The vote in tiny Umbria, a traditional center-left stronghold with less than 900,000 inhabitants, restores impetus to Salvini after a political blunder led to his party losing a spot in the country’s national government this summer.
The hard-right leader walked out of the ruling coalition his party had formed with the anti-establishment 5-Star Movement in August, expecting to trigger a national election that polls predicted he would win.
Instead, 5-Star hooked up with the centre-left Democratic Party (PD), shunting Salvini into opposition. Donatella Tesei, a senator for the League, who was also backed by the far-right Brothers of Italy and former Prime Minister Silvio Berlusconi’s Forza Italia, won the top seat as governor with 57.6% of the votes.
The new 5-Star/PD alliance failed its first electoral test as Vincenzo Bianconi, leader of the civic alliance backed by the two parties, garnered 37.5% of the ballots.
Claudio Ricci, a right-wing independent candidate, got only 2.65% of the votes, cast by 65% of the region’s citizens. Salvini defined the victory – the eighth in a row for the center-right in regional ballots since the last national election in March 2018 – as a “chapter in history.”
The chief of the League had criss-crossed landlocked Umbria for weeks, promoting his national pledge to introduce a flat-tax rate many economists say Italy cannot afford, but which the League insists is needed to revive the sluggish economy. His message found fertile ground in Umbria, where output slumped 15.6% in the decade after the 2007-2008 global financial crisis, compared with a 5.2% slide across Italy, according to Bank of Italy data.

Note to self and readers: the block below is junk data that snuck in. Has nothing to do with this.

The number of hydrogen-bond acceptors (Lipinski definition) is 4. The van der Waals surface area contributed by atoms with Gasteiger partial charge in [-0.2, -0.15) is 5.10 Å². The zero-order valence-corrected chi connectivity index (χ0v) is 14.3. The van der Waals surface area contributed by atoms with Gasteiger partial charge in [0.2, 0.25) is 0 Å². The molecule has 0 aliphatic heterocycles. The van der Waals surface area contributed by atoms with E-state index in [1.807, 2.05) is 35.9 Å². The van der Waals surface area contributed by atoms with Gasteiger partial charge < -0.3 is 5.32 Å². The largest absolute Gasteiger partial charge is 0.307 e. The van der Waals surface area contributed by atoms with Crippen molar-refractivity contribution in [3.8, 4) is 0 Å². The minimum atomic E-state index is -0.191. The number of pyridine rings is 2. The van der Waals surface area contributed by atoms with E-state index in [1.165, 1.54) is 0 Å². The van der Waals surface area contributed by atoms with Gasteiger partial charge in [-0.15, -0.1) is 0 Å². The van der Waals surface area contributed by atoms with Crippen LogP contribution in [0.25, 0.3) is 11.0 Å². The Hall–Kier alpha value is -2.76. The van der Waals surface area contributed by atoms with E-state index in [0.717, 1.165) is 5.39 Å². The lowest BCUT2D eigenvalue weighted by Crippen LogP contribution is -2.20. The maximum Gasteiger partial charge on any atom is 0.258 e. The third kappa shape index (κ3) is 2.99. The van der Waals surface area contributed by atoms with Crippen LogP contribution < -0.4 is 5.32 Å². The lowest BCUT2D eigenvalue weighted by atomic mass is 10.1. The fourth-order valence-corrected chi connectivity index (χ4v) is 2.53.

Tesei told a news conference there would be “a lot of work” and that she would relaunch the economy, tackle unemployment and dedicate resources to reconstruction in the region after an earthquake struck three years ago.
“We must reverse the trend… revise expenses and free up resources that must be invested to improve the quality of services for citizens and companies,” Tesei said in an interview with daily Il Messaggero published on Monday.
After the results came in, Salvini defined the current government as “unauthorized” and added its time was running out. But premier Giuseppe Conte was quoted as saying that it would be a mistake for his government to stop for the results in a region which represented only 2 percent of the national population. More important tests lie ahead that could potentially undermine the new national government.
In December, the poor southern region of Calabria goes to the polls and it will be the turn on Jan. 26 of Emilia Romagna, a northern region with more than four times the population of Umbria and which is the historic heartland of Italy’s left. Opinion polls show the League, with its anti-migrant, anti-tax message, has shed little support since it lost power nationally, and remains easily Italy’s most popular party, with around 30% of the vote.